You are on page 1of 4

Teacher(s) Melissa Miller Subject group and discipline Mathematics: Mathematics

Unit title Unit 4 - Radical Functions MYP Year Grade 10 Unit duration 2 weeks (10 hours)

Inquiry: Establishing the purpose of the unit

Key concept Related concept(s) Global context

Change Simplification Scientific and technical innovation
Exploration to Develop: Systems, models,
methods; products, processes and solutions

Statement of inquiry

Applying analysis of functions to new concepts helps students better understand new functions.

Inquiry questions

Factual What are radical functions used for? Conceptual How do I solve radical functions in new DebatableHow are radical functions useful
ways? outside of the math classroom?

Objectives Summative assessment

A: Knowing and understanding Relationship between summative assessment task(s) and

i. select appropriate mathematics when solving statement of inquiry:
problems This is a short unit, so students will have a end of unit
B: Investigating patterns exam that will allow them to show their understanding
i. select and apply mathematical problem- of these concepts. We will also work through real world
solving techniques to discover complex patterns application problems that relate to radical functions.
ii. describe patterns as general rules consistent
with findings

Middle Years Programme Unit planner Page 1 of 4

Approaches to learning (ATL)

I. Communication skills
Exchanging thoughts, messages and information
effectively through interaction
Interpret and use effectively modes of non-verbal
Communication communication

VIII. Critical thinking skills

Analysing and evaluating issues and ideas
Practise observing carefully in order to recognize

Action: Teaching and learning through inquiry

Content Learning process

Number and Quantity
The Real Number System
1. Explain how the definition of the
meaning of rational exponents follows from
extending the properties of integer exponents
to those values, allowing for a notation for
radicals in terms of rational exponents. For
example, we define 51/3 to be the cube root
of 5 because we want (51/3)3 = 5(1/3)3 to
hold, so (51/3)3 must equal 5.
2. Rewrite expressions involving radicals
and rational exponents using the properties of

Middle Years Programme Unit planner Page 2 of 4

3. Explain why the sum or product of two
rational numbers is rational; that the sum of a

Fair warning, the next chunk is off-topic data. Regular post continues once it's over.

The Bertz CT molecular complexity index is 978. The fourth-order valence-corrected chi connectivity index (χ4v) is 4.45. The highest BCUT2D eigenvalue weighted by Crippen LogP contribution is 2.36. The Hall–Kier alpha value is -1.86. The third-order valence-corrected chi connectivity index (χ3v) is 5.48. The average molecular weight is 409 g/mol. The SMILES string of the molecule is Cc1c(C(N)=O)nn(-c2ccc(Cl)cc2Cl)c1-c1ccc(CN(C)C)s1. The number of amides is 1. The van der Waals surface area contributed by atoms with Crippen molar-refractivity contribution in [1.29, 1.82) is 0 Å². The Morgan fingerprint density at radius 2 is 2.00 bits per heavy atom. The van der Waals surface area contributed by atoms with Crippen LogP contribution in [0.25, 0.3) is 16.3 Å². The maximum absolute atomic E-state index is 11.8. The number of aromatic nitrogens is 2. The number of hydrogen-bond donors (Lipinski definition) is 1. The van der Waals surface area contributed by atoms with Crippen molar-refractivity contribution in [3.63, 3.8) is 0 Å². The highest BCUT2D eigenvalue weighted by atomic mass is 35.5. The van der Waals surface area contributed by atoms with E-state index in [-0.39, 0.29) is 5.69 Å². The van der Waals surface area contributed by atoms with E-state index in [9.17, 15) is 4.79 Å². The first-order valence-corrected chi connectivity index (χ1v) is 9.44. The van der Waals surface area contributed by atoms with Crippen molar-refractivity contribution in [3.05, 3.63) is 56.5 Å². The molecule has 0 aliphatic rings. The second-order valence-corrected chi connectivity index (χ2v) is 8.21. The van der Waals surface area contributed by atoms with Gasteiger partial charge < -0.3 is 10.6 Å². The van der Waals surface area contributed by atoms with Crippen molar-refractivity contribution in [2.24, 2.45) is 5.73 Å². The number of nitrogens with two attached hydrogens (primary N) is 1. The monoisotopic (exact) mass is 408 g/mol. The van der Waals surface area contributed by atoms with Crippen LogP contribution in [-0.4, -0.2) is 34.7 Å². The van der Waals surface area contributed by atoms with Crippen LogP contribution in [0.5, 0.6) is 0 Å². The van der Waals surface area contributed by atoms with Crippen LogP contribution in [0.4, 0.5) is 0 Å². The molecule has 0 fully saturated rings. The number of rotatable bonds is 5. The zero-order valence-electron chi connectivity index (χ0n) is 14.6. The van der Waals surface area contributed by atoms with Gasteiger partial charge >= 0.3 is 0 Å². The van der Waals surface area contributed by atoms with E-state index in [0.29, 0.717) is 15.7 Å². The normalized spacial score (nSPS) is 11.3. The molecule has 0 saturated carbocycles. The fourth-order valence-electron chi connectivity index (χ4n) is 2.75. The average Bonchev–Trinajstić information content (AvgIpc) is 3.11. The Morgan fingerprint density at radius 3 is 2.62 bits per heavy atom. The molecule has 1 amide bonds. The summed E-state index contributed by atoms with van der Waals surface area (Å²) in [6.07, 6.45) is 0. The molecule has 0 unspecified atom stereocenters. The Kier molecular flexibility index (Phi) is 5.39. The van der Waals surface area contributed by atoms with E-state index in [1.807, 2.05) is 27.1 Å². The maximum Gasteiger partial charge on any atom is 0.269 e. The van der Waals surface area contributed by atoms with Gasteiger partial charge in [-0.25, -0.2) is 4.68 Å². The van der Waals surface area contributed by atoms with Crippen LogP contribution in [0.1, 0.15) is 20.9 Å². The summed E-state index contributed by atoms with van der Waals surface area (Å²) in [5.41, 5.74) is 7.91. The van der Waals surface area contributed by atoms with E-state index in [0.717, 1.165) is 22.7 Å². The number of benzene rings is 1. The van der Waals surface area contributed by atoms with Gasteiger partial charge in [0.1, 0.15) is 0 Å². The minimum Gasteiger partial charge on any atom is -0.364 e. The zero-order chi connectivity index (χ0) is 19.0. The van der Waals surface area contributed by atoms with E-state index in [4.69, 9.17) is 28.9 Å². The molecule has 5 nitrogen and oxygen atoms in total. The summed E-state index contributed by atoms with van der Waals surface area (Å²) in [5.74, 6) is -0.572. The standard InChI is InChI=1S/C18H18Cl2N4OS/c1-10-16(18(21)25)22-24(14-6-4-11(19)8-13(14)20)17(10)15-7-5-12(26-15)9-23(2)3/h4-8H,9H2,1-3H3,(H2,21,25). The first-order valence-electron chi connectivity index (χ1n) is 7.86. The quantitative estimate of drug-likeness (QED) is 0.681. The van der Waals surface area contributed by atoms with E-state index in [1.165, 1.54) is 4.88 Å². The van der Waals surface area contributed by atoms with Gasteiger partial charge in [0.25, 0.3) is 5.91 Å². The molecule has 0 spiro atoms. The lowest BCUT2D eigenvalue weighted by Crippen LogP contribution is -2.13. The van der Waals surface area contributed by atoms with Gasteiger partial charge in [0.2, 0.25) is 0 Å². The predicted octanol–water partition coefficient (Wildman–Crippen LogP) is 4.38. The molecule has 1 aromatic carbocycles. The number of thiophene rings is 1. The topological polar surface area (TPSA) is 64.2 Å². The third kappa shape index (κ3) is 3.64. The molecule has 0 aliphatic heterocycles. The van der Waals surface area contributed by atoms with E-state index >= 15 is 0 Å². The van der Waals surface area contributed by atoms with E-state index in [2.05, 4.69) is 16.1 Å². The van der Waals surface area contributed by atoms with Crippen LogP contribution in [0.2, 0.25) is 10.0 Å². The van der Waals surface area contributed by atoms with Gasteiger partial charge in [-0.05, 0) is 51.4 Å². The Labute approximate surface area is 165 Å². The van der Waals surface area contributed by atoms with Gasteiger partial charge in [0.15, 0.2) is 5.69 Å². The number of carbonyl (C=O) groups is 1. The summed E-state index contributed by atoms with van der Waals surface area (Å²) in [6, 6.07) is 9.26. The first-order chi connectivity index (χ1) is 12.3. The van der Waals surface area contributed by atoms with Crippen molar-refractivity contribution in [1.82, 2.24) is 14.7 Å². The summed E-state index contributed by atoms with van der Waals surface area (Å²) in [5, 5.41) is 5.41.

rational number and an irrational number is
irrational; and that the product of a nonzero
rational number and an irrational number is
The Complex Number System
1. Know there is a complex number i such
that i 2 = 1, and every complex number has
the form a + bi with a and b real.
2. Use the relation i 2 = 1 and the
commutative, associative, and distributive
properties to add, subtract, and multiply
complex Numbers.
Creating Equations
3. Represent constraints by equations or
inequalities, and by systems of equations
and/or inequalities, and interpret solutions as
viable or nonviable options in a modeling
context. For example, represent inequalities
describing nutritional and cost constraints on Describe how you will differentiate teaching & learning for this unit?
combinations of different Foods. When working on problem sets, I allow students some autonomy in what they are working on and the pace they
Functions can go. This allows me to work on an indiviudal basis with students who need more support. I also created
Interpreting Functions online videos that students watch and take notes on for homework. This also gives them a tool to go back and
2. Use function notation, evaluate look at later as they study or if they need to rewatch to better understand.
functions for inputs in their domains, and
interpret statements that use function
notation in terms of a context.
3. Recognize that sequences are
functions, sometimes defined recursively,
whose domain is a subset of the integers. For
example, the Fibonacci sequence is defined
recursively by f(0) = f(1) = 1, f(n+1) = f(n) +
f(n-1) for n 1.
7. Graph functions expressed symbolically
and show key features of the graph, by hand
in simple cases and using technology for
more complicated cases.

Middle Years Programme Unit planner Page 3 of 4

Learner Profile

Reflective: Students need to think about how they are using what already know and apply it to a new type of function.



Reflection: Considering the planning, process and impact of the inquiry

Prior to teaching the unit During teaching After teaching the unit

Middle Years Programme Unit planner Page 4 of 4